Common Challenges with Big Data Deployments

Common_Challenges_Big_Data_DeploymentsWith technology that enables the collection, storage, and analysis of an incredible quantity of data, business demand for big data deployments has moved from experimentation to production. At the same time, IT needs to keep integration with existing business systems in mind. For instance, structured data remains the main focus, so IT needs to keep traditional storage and analytics solutions in place while exploring big data. Read BMC’c Hadoop Tutorial for Beginners ›

We are at the beginning of mainstream adoption and eventually every organization will want to benefit as the lines of business push for better access to big data. Today, adoption varies across industry segments as some use cases are more predominant than others. IDG’s 2015 Big Data and Analytics study highlights data-driven initiatives and strategies that are driving these big data investments. This chart published by IDC illustrates users by sector and investment plans for 2015.

IDC Big Data

No matter which sector you’re in, these are some common challenges that IT teams face in managing big data deployments:

  • Avoiding too many siloed big data initiatives
  • Ensuring the team is staffed with the appropriate skills to address new challenges
  • Guaranteeing secure storage and access to unstructured data
  • Monitoring big data services and optimizing an ever-growing capacity
  • Collaborating across functions and businesses as the ownership of data is fragmented across the organization
  • Keeping up with a rapidly evolving technology portfolio

Discovery and dependency mapping solutions address these big data challenges to give IT confidence, knowing precisely the matrix of configurations. The ability to have in-depth information on every server, storage, network switch, load balancer, and firewall, along with software versioning visibility and knowing what is running and what is idle, will make any IT representative’s job much easier. Software license audits and identifying extraneous software that is running are prime examples for needing discovery and dependency mapping.

A robust discovery and dependency mapping solution will offer broad coverage of various components that need to be managed in a big data environment, including:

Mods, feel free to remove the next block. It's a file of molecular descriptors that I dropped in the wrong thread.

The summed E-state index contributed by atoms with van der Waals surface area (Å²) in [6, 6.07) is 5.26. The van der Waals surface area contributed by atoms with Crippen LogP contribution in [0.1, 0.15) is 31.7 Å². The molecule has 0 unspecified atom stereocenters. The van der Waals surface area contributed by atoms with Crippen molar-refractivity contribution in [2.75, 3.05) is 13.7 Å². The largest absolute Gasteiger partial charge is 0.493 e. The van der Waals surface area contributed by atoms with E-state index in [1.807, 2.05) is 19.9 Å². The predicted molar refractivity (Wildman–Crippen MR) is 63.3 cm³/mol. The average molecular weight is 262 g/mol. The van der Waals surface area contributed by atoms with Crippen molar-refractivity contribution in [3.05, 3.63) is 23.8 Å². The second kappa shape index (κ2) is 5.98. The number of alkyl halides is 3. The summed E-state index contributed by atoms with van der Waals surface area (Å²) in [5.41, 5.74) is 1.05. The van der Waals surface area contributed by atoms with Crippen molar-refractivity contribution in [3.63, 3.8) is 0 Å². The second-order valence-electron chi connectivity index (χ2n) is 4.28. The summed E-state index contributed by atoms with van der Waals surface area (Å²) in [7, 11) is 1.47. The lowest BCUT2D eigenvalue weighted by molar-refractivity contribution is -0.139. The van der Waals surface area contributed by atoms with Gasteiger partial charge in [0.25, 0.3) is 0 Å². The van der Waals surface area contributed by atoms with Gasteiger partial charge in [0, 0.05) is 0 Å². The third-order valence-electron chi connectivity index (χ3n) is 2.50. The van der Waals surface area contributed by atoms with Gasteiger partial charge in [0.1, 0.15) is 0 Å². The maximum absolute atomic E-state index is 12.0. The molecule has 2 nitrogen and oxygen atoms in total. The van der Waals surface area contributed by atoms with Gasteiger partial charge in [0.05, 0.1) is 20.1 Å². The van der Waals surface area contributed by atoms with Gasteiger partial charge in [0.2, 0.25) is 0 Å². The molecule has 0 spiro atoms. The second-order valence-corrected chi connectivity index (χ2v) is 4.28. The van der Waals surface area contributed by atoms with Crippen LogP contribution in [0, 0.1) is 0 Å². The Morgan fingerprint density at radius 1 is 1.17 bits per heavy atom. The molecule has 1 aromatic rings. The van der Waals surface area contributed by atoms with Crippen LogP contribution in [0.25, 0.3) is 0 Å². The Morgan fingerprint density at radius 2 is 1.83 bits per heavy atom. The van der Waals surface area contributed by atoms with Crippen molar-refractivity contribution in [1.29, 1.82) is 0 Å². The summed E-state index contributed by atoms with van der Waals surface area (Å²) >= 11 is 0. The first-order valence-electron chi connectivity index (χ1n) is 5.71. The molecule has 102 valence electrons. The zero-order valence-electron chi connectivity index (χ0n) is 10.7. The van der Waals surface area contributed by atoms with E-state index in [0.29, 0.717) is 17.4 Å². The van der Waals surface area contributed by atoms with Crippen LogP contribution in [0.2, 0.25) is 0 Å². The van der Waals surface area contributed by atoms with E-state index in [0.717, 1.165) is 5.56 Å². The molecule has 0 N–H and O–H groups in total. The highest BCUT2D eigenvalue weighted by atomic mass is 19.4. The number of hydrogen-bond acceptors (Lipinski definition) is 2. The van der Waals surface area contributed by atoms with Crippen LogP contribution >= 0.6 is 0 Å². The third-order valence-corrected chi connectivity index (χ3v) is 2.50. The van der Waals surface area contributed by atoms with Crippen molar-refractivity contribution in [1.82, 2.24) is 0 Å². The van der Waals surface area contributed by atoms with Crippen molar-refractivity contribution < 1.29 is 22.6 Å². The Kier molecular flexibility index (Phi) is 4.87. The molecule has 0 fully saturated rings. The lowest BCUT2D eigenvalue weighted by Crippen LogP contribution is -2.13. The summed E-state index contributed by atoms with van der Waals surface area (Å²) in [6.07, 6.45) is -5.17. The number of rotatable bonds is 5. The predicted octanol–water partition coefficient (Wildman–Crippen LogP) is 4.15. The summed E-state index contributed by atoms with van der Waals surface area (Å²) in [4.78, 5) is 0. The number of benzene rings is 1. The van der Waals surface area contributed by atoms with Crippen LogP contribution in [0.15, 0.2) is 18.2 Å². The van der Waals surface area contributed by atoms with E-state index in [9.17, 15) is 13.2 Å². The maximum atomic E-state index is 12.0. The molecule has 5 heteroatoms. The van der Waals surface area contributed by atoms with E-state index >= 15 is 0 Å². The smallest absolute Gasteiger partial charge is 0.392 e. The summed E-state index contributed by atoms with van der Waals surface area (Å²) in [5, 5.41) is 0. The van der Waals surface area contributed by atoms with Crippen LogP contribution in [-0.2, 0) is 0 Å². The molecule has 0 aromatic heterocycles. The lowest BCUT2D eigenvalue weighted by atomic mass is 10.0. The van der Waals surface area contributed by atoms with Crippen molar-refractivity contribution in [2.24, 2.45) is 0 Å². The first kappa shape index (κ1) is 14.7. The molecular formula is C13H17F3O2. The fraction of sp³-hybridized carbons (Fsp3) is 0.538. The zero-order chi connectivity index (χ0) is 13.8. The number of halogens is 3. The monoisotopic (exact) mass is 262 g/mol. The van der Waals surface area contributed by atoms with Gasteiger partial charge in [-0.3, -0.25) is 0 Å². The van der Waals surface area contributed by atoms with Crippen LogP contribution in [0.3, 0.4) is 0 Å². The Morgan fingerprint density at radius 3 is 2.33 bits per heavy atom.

• Technology frameworks
    • Apache: Ambari, Cassandra, Chukwa, Falcon, Flume, Hadoop, Hbase, Hive, Hue, Oozie, Pig, Solr, Spark, Sqoop, Tika
  • Infrastructure
    • Databases: VoltDB, MongoDB, Informatica Powercenter, Terrastore, Datastax, Basho, Oracle, MySQL, MSSQL, memSQL, Teradata, SAP HANA
    • Storage: EMC, NetApp, IBM, HP, Dell, Hitachi
    • Analytics: Cloudera, MapR, HortonWorks, Pivotal, IBM Netezza
  • Applications
    • Business intelligence: Hyperion, Business Objects, Autonomy, IBM Infosphere, Tibco
    • Operational intelligence: New Relic, Sumologic

Getting a holistic view of your IT systems and how they deliver business services is invaluable as you plan out your big data deployment. Application discovery and mapping along with powerful analytics will arm your team with the data needed to manage the inevitable challenges of such an immense project.

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These postings are my own and do not necessarily represent BMC's position, strategies, or opinion.

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Raphael Chauvel

Raphael Chauvel

Raphaël Chauvel is a Director of Product Management at BMC Software and has over 15 years of experience in developing and marketing products in the areas of Data Center Discovery, IT Service Management, and Client Management. Raphaël is currently leading product management for BMC Atrium CMDB, Atrium Discovery and Dependency Mapping (ADDM), and Client Management (BCM and Footprints Asset Core). His team focuses on managing product strategy, ensuring product lifecycle aligns with customer and business needs, and that BMC and partners are enabled to these products. He joined BMC in February 2012 with the acquisition of Numara Software and currently resides in France.